September 11, 1996

Cable Networks Offering Still More New Series

Rick Kushman Sacramento Bee
 

Most TV viewers have learned that cable networks these days offer more than just old movies, updates on O.J. Simpson’s civil trial or a refuge from shows like “The Single Guy.”

In fact, during last season, America’s viewers spent nearly one-third of their prime time watching cable, partly because of original cable series that ranged from HBO’s classy comedy “The Larry Sanders Show” to MTV’s hormone hurricane “Singled Out.”

In TV, like in most things, success breeds success, and cable networks this season are airing even more first-run series. Here are a few of the new ones worth noting:

“Arli$$” (HBO, premiered in August. Wednesdays at 10 p.m.): A clever comedy along the lines of “Larry Sanders” about a deliciously manipulative sports agent (Robert Wuhl) whose sliminess fits perfectly with the sliminess of the athletes, owners and sponsors he deals with. Part of the fun is that real athletes and owners are happy to play themselves.

“The Big Easy” (USA, premiered in August. Sundays at 10 p.m.): A knockoff of the 1987 feature film about a not-completely-uncorrupt New Orleans cop and the sexual electricity that connects him to a Northerner-turned New Orleans prosecutor. On the downside, the TV characters (Tony Crane and Susan Walters) don’t have the chemistry of the movie’s Dennis Quaid and Ellen Barkin. On the plus side, they still have New Orleans.

“Traders” (Lifetime, premiered Sept. 3. Sundays at 7 p.m.): A one-hour, high-caliber drama from Canadian television about an investment banking firm that mixes greed, ambition, greed, intrigue and greed. It has an almost “ER”-like intimacy with the firm’s internal workings. The players are hard and tough but not soapy.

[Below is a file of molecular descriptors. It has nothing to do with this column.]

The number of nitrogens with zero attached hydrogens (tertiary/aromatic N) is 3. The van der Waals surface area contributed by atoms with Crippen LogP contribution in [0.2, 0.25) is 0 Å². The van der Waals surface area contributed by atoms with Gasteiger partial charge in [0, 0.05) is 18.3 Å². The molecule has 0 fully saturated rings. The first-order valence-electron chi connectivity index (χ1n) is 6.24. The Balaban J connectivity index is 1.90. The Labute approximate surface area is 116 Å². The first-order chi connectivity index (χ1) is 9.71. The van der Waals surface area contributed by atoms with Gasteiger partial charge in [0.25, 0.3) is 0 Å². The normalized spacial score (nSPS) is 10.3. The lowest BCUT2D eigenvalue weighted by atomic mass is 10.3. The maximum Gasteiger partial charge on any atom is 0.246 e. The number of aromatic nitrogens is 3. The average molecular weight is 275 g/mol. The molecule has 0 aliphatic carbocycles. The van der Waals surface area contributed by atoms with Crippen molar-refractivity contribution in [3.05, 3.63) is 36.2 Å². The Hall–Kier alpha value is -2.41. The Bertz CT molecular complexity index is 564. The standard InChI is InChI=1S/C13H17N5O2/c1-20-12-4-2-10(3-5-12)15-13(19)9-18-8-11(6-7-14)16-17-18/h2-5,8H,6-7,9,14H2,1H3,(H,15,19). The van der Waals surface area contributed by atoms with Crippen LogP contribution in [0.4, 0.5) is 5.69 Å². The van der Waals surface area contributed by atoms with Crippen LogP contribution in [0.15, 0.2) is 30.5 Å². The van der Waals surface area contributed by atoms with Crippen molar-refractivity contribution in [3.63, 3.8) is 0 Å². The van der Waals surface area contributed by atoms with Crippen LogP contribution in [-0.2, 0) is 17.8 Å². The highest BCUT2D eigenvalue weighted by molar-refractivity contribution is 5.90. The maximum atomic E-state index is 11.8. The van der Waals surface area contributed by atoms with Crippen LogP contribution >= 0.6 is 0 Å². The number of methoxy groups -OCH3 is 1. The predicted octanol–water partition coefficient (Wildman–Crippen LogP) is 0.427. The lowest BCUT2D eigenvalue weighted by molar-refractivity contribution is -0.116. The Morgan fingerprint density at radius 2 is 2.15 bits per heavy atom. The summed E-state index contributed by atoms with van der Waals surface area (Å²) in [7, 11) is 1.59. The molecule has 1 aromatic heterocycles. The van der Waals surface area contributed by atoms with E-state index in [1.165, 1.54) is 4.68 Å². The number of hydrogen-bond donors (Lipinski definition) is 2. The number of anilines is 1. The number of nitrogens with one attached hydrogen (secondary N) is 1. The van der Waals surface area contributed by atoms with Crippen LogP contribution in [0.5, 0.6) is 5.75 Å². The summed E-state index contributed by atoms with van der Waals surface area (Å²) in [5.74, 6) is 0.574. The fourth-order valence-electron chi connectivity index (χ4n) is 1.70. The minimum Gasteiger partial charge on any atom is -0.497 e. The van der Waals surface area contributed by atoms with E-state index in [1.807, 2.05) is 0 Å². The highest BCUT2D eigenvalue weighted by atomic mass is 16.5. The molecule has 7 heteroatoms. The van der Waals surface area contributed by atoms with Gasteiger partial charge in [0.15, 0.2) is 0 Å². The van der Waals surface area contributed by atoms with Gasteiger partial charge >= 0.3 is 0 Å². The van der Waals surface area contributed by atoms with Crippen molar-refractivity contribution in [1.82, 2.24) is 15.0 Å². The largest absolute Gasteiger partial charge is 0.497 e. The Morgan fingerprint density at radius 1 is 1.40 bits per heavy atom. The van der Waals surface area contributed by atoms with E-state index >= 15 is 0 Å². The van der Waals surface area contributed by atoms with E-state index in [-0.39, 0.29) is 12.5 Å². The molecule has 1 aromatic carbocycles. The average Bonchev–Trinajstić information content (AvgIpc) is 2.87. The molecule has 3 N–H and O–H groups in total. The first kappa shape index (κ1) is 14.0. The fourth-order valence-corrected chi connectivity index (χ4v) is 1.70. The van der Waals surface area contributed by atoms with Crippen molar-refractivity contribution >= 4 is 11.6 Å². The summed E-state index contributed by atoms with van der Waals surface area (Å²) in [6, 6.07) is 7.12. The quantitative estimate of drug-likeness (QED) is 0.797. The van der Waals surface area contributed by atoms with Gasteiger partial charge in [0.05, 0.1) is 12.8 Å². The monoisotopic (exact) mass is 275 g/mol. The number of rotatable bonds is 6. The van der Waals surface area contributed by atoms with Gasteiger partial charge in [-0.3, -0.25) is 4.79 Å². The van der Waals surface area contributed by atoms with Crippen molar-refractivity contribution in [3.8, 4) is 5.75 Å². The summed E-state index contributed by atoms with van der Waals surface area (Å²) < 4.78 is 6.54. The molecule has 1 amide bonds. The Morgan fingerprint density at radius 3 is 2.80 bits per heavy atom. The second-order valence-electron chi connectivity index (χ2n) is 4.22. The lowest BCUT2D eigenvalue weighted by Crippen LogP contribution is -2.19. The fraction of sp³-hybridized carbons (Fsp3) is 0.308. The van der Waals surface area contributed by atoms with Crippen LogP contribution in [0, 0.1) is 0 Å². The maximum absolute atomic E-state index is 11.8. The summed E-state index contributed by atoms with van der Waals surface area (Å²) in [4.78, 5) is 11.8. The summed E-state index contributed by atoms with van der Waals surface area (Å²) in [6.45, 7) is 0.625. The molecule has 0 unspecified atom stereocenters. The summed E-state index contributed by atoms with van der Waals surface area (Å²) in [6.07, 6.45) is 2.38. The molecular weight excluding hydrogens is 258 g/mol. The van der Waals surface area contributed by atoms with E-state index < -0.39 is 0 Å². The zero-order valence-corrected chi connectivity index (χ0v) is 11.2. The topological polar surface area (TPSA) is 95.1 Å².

“Democracy in America ‘96” (CNN, premieres Sunday and runs for seven Sundays at 9 p.m.): CNN promises “substantive, in-depth” reporting on campaign issues and candidates and to delineate between hype and real strengths and weaknesses in America.

“The Wubbulous World of Dr. Suess” (Nickelodeon, premieres Oct. 13. Sundays at 8 p.m.): The Cat in the Hat hosts a show combining puppets from Jim Henson Productions and a computer-generated set. Regular characters include Horton, the Grinch and Yertle the Turtle.

“The High Life” (HBO, premiering in November): An odd comedy produced by David Letterman and Adam Resnick about two men in 1950s Pittsburgh who run a storage facility while continually botching schemes to get rich.

Quality specials

Cable networks also offer some of the best, and worst, specials, documentaries and original movies on television. Here are some of the better ones:

“Reach for Gold: USA Basketball’s Women’s National Team” (USA, Friday): A look at the odyssey of the U.S. women’s Olympic basketball team.

“Football America” (TNT, Oct. 18): A two-hour documentary that features nine stories about grass-roots football and how the passion for the game reaches across social, economic and generational lines.

“If These Walls Could Talk” (HBO, October): Demi Moore, Cher and Sissy Spacek star as women dealing with unwanted pregnancies in the 1950s, 1970s and 1990s.

“Secrets of the Internet” (Discovery Channel, Nov. 18-20): A six-hour miniseries looks for the most entertaining or informative sites on the World Wide Web.


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